A quirk of nature, and not genetic inheritance, has brought home to a young white Englishman the problem of being dark skinned in his own country.
GV BBC Centre London
MV Mr Tonkin
TRANSCRIPT: SEQ. 2: REPORTER: Mr Tonkin, when was the first time people began taking you for an Indian or a Pakistani?
TONKIN: In Dulwich hospital in the end of 1968.
REPORTER: What kind of reactions have you been getting because of this sort of thing. Can you give me some examples?
TONKIN: Well, I have been stopped in the street and called a wog.
REPORTER: Just by literally someone stopping and saying you are a wog?
TONKIN: Yeh, well the exact words I couldn't say again like. But I was just walking down the high street in Poole and a chap stopped me, and elderly chap he was, and he just stopped me and held me and called me a so-and-so wog, like, you know, and told me I ought to get back to my own country.
REPORTER: When instances like that happen are you very quick to explain that you are white? When you go into a situation where you think you may be taken, say a pub or something like that, are you quick to let it be known that you are not a Pakistani?
TONKIN: No, no. It would take too long to explain to people. If I think that anybody resented it I would just get out of the way quick.
REPORTER: Mr Tonkin, how much of an insight have you gained. You must have gained quite a lot of into the way coloured people in this country are treated?
TONKIN: Well, I feel sorry for all coloured people. There is no reason why they should be resented in anyway. It is only the fact of the colour of their skin that they are resented. It is not them themselves. It is not that they come from Pakistan, it is just the colour of their skin and while a lot of people know me from the past, you know, before I was ill and sort of appreciate the situation, you take people you meet for the first time, they can be bitter towards it. You take a genuine Pakistani and you know he has nobody on his side as I have quite a few people on my side to begin with.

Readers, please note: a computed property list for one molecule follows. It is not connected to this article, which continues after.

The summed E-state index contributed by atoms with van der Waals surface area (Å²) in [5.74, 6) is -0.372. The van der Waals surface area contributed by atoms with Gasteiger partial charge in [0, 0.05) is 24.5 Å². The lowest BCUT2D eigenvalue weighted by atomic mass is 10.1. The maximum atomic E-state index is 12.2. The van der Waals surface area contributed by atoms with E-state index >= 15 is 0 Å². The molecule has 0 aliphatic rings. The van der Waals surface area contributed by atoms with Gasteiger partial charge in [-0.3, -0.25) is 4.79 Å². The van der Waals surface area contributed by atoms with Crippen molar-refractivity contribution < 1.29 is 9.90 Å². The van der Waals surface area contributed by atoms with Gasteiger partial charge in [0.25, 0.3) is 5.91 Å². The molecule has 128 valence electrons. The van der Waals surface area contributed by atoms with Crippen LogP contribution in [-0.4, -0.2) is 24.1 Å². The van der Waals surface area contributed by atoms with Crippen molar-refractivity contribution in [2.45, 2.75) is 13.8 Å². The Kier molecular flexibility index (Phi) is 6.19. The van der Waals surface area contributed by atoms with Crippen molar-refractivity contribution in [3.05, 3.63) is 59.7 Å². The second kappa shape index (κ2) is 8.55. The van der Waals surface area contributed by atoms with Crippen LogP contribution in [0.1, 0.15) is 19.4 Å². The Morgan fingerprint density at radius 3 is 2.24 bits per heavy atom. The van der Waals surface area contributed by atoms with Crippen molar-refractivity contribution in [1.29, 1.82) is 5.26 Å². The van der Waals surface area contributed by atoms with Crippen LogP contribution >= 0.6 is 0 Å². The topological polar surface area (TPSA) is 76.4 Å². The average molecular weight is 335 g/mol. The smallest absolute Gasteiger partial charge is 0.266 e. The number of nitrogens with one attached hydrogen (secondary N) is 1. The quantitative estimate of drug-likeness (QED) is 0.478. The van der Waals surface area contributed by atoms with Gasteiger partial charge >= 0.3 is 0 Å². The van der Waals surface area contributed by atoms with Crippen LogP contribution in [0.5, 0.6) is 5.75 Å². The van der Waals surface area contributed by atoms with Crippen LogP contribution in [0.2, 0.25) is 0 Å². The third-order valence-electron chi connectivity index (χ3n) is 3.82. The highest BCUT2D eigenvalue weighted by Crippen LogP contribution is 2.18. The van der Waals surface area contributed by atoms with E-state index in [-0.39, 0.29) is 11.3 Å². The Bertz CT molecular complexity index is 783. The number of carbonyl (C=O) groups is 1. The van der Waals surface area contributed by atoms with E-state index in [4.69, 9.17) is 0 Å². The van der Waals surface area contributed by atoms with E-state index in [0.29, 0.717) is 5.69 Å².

Script is copyright Reuters Limited. All rights reserved
Background: A quirk of nature, and not genetic inheritance, has brought home to a young white Englishman the problem of being dark skinned in his own country. George Tonkin, aged 31, of Poole, a year ago contracted nephritis, a disease of the kidney. As a result his skin turned dark -- so dark that he now resembles a Pakistani.
Mr Tonkin told a reporter that as a result of the change of his colour he was now seeing the colour problem "from the other side". He said he had been called a "wog" and refused jobs because prospective employers believed he was a coloured immigrant.
Mr Tonkin seems destined to endure his new found problem for some time, possibly for life. Medical experts say that although it is not unusual for people suffering with the same disease as Mr Tonkin to undergo a change of pigmentation, it is unusual for them to revert fully to their normal colour.